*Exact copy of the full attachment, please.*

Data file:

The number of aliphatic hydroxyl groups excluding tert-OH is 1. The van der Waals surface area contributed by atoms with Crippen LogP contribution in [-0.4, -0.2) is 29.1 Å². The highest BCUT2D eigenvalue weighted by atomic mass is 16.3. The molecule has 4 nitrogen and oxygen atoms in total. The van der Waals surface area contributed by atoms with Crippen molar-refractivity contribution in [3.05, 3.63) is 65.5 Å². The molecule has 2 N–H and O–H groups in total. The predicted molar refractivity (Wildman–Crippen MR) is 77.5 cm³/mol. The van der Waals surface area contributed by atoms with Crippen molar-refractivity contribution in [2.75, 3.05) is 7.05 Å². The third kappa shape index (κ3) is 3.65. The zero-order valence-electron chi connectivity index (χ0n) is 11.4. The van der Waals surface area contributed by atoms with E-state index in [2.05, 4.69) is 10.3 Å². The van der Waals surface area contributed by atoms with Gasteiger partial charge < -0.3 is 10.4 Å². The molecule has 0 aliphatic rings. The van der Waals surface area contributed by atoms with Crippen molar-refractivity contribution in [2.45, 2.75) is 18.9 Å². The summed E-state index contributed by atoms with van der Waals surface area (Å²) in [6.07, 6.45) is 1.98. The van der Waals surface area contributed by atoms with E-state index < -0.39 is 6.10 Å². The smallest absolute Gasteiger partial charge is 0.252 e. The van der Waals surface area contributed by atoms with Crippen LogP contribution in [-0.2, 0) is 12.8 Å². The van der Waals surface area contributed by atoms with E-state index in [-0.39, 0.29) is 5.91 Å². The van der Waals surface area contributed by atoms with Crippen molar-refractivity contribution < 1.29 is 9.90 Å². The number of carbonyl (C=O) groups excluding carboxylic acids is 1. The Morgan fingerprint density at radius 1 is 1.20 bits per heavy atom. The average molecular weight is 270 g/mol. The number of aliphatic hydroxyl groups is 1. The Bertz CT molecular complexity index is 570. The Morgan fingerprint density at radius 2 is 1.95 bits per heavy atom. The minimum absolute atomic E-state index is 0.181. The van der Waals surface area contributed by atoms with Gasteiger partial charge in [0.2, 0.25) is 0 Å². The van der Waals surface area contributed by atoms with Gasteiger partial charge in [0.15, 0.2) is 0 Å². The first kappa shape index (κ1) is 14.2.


The number of aliphatic hydroxyl groups excluding tert-OH is 1. The van der Waals surface area contributed by atoms with Crippen LogP contribution in [-0.4, -0.2) is 29.1 Å². The highest BCUT2D eigenvalue weighted by atomic mass is 16.3. The molecule has 4 nitrogen and oxygen atoms in total. The van der Waals surface area contributed by atoms with Crippen molar-refractivity contribution in [3.05, 3.63) is 65.5 Å². The molecule has 2 N–H and O–H groups in total. The predicted molar refractivity (Wildman–Crippen MR) is 77.5 cm³/mol. The van der Waals surface area contributed by atoms with Crippen molar-refractivity contribution in [2.75, 3.05) is 7.05 Å². The third kappa shape index (κ3) is 3.65. The zero-order valence-electron chi connectivity index (χ0n) is 11.4. The van der Waals surface area contributed by atoms with E-state index in [2.05, 4.69) is 10.3 Å². The van der Waals surface area contributed by atoms with Gasteiger partial charge < -0.3 is 10.4 Å². The molecule has 0 aliphatic rings. The van der Waals surface area contributed by atoms with Crippen molar-refractivity contribution in [2.45, 2.75) is 18.9 Å². The summed E-state index contributed by atoms with van der Waals surface area (Å²) in [6.07, 6.45) is 1.98. The van der Waals surface area contributed by atoms with E-state index < -0.39 is 6.10 Å². The smallest absolute Gasteiger partial charge is 0.252 e. The van der Waals surface area contributed by atoms with Crippen LogP contribution in [-0.2, 0) is 12.8 Å². The van der Waals surface area contributed by atoms with E-state index in [-0.39, 0.29) is 5.91 Å². The van der Waals surface area contributed by atoms with Crippen molar-refractivity contribution < 1.29 is 9.90 Å². The number of carbonyl (C=O) groups excluding carboxylic acids is 1. The Morgan fingerprint density at radius 1 is 1.20 bits per heavy atom. The average molecular weight is 270 g/mol. The number of aliphatic hydroxyl groups is 1. The Bertz CT molecular complexity index is 570. The Morgan fingerprint density at radius 2 is 1.95 bits per heavy atom. The minimum absolute atomic E-state index is 0.181. The van der Waals surface area contributed by atoms with Gasteiger partial charge in [0.2, 0.25) is 0 Å². The van der Waals surface area contributed by atoms with Gasteiger partial charge in [0.15, 0.2) is 0 Å². The first kappa shape index (κ1) is 14.2.